Signs that the Kenyan economy is pushing its citizens to the verge of survival.

Signs that the Kenyan economy is pushing its citizens to the verge of survival.

In recent years, Kenya has experienced a concerning trend: an increasing number of its citizens are resorting to taking loans to meet their basic needs. The rising cost of living, coupled with high-interest rates and new statutory deductions, has pushed many Kenyans to the brink of financial distress. This alarming situation is a cause for concern not only for individuals and families but also for the banking industry as a whole.

According to John Gachora, the chairperson of the Kenya Bankers Association, there has been a noticeable shift in borrowing patterns among Kenyans. Instead of borrowing for long-term investments or capital expenditures, more individuals are seeking short-term loans to cover their day-to-day expenses. This shift is a clear indication that the affordability of loans is declining in the face of rising living costs.

The scenario becomes even more worrisome when considering the impact of increased monthly deductions on borrowers’ ability to meet their basic needs. Many employees find themselves breaching the Employment Act of 2007, which stipulates that deductions from their pay should not exceed two-thirds of their total salary. The increased appetite for survival loans has the potential to exacerbate the problem of non-performing loans (NPLs) in the banking industry. The fear is that borrowers who rely on survival loans may also be obtaining loans from digital lenders, further increasing their debt burden.

Data from the Central Bank of Kenya reveals that the NPLs ratio, which represents the portion of loans for which interest has not been paid for at least three months, reached a 16-year high of 15.3 percent in October, with a slight decline to 14.8 percent by December. This high ratio reflects the growing financial strain on borrowers and raises concerns about their ability to service their loans.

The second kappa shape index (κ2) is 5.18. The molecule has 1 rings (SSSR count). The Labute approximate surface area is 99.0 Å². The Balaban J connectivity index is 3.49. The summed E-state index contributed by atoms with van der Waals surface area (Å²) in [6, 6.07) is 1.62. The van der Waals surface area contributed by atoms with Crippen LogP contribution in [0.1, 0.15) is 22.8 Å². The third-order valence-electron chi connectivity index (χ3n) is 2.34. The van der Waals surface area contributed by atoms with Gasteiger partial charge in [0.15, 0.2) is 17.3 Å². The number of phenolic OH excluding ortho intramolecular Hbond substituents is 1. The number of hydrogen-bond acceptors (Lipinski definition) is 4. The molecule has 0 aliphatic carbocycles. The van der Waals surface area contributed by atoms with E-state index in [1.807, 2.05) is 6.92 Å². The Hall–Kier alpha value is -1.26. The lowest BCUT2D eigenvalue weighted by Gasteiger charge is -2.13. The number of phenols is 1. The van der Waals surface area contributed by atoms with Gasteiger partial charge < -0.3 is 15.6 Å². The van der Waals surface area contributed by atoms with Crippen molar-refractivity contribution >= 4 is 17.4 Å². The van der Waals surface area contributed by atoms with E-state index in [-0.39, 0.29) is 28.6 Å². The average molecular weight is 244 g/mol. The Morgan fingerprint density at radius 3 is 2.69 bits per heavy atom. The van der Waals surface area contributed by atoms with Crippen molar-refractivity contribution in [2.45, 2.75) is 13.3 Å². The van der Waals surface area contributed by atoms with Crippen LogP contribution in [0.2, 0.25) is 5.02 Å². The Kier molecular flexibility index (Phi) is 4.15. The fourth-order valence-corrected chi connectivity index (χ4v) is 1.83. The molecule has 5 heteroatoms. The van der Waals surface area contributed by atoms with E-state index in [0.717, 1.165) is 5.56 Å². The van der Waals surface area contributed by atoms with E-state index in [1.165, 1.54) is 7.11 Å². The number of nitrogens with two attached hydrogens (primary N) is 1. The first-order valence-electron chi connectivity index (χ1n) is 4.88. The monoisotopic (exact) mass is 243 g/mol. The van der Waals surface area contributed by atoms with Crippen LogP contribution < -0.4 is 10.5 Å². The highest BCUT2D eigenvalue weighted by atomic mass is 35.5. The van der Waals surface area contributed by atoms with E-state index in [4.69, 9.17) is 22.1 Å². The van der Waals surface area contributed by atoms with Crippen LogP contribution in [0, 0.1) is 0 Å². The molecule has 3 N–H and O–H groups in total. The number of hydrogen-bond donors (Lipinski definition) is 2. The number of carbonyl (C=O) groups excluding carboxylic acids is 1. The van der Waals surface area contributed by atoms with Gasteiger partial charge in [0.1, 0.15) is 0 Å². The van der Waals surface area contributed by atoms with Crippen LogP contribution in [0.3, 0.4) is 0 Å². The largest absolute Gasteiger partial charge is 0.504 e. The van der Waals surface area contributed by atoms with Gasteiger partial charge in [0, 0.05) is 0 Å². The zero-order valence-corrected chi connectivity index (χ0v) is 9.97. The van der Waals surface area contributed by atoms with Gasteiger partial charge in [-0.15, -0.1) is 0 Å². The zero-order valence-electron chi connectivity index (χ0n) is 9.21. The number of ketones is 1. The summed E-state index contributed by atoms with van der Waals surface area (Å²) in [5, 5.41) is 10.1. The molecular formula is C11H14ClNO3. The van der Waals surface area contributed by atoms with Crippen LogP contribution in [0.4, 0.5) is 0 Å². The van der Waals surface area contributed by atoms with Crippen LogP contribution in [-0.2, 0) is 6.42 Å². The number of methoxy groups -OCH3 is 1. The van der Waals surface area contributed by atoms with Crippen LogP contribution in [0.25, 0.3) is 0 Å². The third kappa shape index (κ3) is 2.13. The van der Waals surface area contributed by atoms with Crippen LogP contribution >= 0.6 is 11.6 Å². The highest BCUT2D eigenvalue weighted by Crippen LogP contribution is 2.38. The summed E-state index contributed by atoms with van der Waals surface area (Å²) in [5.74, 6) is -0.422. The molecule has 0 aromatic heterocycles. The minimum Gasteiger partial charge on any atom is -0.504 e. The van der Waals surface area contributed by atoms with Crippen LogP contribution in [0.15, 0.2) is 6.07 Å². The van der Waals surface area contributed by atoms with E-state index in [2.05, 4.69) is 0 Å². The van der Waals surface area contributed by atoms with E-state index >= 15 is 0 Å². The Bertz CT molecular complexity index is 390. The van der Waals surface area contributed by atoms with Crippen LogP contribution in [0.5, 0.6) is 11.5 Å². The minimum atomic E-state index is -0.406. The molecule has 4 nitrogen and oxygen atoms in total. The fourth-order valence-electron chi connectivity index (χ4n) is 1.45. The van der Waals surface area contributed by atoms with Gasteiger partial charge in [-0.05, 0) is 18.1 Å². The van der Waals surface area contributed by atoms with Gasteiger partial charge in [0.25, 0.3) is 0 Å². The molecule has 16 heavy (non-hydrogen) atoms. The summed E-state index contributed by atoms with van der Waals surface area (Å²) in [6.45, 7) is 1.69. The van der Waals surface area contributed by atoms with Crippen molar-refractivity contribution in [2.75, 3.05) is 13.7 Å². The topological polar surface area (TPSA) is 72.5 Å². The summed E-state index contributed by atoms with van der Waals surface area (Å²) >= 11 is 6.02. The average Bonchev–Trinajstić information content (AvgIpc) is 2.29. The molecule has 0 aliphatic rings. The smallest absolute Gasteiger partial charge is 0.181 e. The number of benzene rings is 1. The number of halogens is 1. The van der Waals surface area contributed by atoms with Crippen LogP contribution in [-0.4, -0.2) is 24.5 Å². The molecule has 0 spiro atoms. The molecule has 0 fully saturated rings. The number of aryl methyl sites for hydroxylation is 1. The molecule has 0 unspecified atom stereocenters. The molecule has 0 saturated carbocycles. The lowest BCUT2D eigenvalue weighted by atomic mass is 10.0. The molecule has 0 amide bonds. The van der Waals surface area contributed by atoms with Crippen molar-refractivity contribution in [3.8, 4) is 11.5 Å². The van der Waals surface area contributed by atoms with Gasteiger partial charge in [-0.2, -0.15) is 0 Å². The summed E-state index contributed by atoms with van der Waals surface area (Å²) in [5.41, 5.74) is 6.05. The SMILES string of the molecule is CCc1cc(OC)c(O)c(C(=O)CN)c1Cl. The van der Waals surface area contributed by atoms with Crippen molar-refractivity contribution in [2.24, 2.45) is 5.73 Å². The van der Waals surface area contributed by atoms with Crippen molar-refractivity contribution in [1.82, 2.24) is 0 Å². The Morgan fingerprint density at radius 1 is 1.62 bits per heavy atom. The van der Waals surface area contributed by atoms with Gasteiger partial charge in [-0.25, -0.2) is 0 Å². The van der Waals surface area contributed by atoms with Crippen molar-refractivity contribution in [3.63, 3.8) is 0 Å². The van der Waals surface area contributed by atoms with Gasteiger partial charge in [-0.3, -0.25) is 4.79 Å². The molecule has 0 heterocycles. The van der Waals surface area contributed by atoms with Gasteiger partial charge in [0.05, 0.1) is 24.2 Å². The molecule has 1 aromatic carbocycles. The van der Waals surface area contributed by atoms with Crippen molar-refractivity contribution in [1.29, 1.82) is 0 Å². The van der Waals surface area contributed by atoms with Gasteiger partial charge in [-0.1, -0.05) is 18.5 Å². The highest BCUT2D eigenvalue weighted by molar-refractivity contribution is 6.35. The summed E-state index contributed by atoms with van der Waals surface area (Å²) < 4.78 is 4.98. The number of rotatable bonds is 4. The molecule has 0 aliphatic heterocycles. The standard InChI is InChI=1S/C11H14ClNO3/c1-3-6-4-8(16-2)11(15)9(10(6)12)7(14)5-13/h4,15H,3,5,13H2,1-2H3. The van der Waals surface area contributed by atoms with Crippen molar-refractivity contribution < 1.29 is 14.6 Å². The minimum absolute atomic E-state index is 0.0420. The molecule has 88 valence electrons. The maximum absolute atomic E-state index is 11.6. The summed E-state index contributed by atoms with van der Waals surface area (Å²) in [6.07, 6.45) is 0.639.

The consequences of relying on loans for basic needs extend beyond the individual level. It has significant implications for the overall economy, as well. When individuals are forced to borrow just to meet their daily expenses, it is an indication that their monthly income is insufficient for basic survival. This jeopardizes their ability to repay loans and, in turn, affects the stability of the banking sector.

The cost of living in Kenya has been rising steadily, outpacing the increase in the minimum wage. While the minimum wage saw a 12 percent increase in 2022, the cost of the minimum wage basket rose by an average of 22 percent, with food expenses being the primary driver of the cost. Furthermore, salaried workers have experienced additional deductions, including increased National Social Security Fund (NSSF) contributions and a 1.5 percent housing levy deduction on gross pay. Deductions towards healthcare insurance are set to rise further, putting an additional burden on workers’ take-home pay.

In addition to the rise in deductions, the banking industry has also raised its interest rates. For example, Equity Bank Kenya has increased its rates to a maximum of 26.74 percent. This means that borrowers now face higher monthly servicing costs. The combination of increased deductions and higher interest rates has created a challenging environment for borrowers who rely on their payslips to secure loans.

In light of these challenges, banks are urging borrowers to exercise caution when considering new debt. Instead, they suggest that borrowers reorganize their activities and seek longer loan repayment periods to create some breathing room for survival income. However, this solution may not be feasible for everyone, as it requires careful financial planning and discipline.

The situation in Kenya highlights the harsh reality that having a job is not always enough to keep individuals and their families out of poverty. Working Kenyans continue to struggle with low wages, inadequate job quality, and the inability to keep up with the rising cost of living. This has led to a significant portion of the working population being categorized as extremely poor, moderately poor, or near poor, according to the International Labour Organisation.

In conclusion, the increasing reliance on loans to meet basic needs in Kenya is a cause for alarm. It reflects the financial distress faced by many individuals and families as they struggle to keep up with the rising cost of living. The banking industry must be attentive to this trend and take necessary measures to mitigate the risks associated with high levels of non-performing loans. Additionally, policymakers should address the underlying issues driving this trend, such as low wages and the inadequate provision of social support. Only through comprehensive and sustainable solutions can Kenya ensure the financial well-being of its citizens.

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